Samuel Gregg of the Acton Institute reminded in 2008 that it wasn’t merely loose monetary policy, massive bank overleveraging, the subprime mortgage implosion and government-backed social re-engineering programs that landed the economy in a pickle.

“(I)f the current financial upheaval teaches us anything, it should be how much market capitalism depends upon most people developing and adhering to some rather uncontroversial moral virtues.”

We are learning the hard way that “prudence, temperance, thrift, promise-keeping, honesty and humility — not to mention a willingness not to do to others what we wouldn’t want them to do to us — can’t be optional-extras in communities that value economic freedom,” says Dr. Gregg.

“If markets are going to work and appropriate limits on government power maintained, then society requires reserves of moral capital,” he adds.

It’s clear the financial sector has lots of work to do.

The Gregg quote is drawn from his October 2008 Acton commentary, “No Morality, No Markets.”

In a new column on Sojourners, Prophet Jim Wallis reveals that Wall Street financiers are coming to him for confession, sometimes skulking along darkened streets to hide their shame:

Some come like Nicodemus – a religious leader who came to talk to Jesus in private – at night. Many have felt remorseful about what happened on Wall Street and how it has hurt so many people. They describe the behavior in their profession with words such as “greedy,” “risky,” or “reckless.” These business and banking leaders do feel sorry, but repentance means that remorse must be coupled with a change in the behaviors that led to the problems.

The Prophet, who can read their very thoughts (“repentance and accountability were far from their minds”), bids them to change their ways and reminds them about God and Mammon. But it is not so much a conversion of hearts and minds Wallis is asking for, as it is the divine wrath of Washington regulators. His three-point plan (emphasis mine):

First, provide transparency and accountability. Given the human condition and the many temptations of money, we need transparency and accountability in financial markets and instruments, including high-risk and questionable ones such as the now infamous “derivatives.” To protect the common good, we need to enact greater regulation and oversight of all elements of the banking industry.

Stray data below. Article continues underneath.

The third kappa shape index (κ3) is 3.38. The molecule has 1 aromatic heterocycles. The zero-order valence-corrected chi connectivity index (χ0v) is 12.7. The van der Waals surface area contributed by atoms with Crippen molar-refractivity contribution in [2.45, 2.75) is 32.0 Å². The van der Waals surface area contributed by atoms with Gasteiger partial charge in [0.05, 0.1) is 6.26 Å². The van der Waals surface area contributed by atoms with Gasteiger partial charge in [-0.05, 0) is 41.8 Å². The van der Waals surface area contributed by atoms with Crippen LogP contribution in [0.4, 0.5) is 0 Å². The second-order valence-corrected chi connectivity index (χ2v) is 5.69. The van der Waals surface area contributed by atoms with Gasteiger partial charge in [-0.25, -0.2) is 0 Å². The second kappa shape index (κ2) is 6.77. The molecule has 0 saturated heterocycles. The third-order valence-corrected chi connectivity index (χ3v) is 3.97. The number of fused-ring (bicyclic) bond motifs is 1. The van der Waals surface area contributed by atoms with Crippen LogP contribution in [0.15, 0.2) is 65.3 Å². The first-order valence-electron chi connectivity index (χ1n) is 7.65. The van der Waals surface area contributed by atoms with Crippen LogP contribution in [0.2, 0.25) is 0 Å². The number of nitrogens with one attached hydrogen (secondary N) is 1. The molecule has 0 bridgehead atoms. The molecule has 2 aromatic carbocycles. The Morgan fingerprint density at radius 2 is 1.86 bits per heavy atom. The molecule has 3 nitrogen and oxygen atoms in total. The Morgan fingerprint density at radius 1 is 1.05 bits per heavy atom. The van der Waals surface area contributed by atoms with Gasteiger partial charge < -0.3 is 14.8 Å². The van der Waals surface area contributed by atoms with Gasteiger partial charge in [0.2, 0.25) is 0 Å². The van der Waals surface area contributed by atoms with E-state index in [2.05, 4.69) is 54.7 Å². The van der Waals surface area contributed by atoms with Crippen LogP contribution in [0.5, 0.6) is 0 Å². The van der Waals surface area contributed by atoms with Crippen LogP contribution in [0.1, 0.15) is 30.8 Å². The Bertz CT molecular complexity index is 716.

Second, provide consumer protection. Any pastor can now tell you stories of how parishioners were mistreated, cheated, and damaged by current banking practices. Many clergy strongly favor protecting consumers from predatory financial practices. They want a strong independent Consumer Finance Protection Agency, with jurisdiction and enforcement power over all companies in the financial sector, in order to protect people from fraudulent, misleading, and abusive practices.

Third, limit size and risk, so banks are no longer too big to fail – and are bailed out at public expense. This means setting limits on the size of financial institutions and the risks they can take. Ban bank ownership of private investment funds, and establish an orderly process to dissolve a failing bank, in order to avoid future taxpayer bailouts. Give a stronger voice to shareholders and investors in institutional practices and policies – including determining the executive compensation of companies, and the now infamous bank executive bonuses.

A much more intelligent and balanced analysis of the financial crisis was published yesterday by Russ Roberts, a professor of economics at George Mason University and a scholar at the Mercatus Center. Note the complete lack of cheap moralizing that informs so much of Wallis’ economic “analysis.” This is from the introduction to Roberts’ “Gambling with Other People’s Money”: (more…)

The family friendly Movieguide published my review of Michael Moore’s trashing of the market economy, “Capitalism: A Love Story.” Excerpt:

Perhaps the most egregious bit of manipulative effort Moore displays in his latest attempt, which by all reports has failed miserably at the box office, is his attempt to use religion, in particular the social teachings of the Catholic Church, to grant an imprimatur to his un-nuanced critique of the business economy.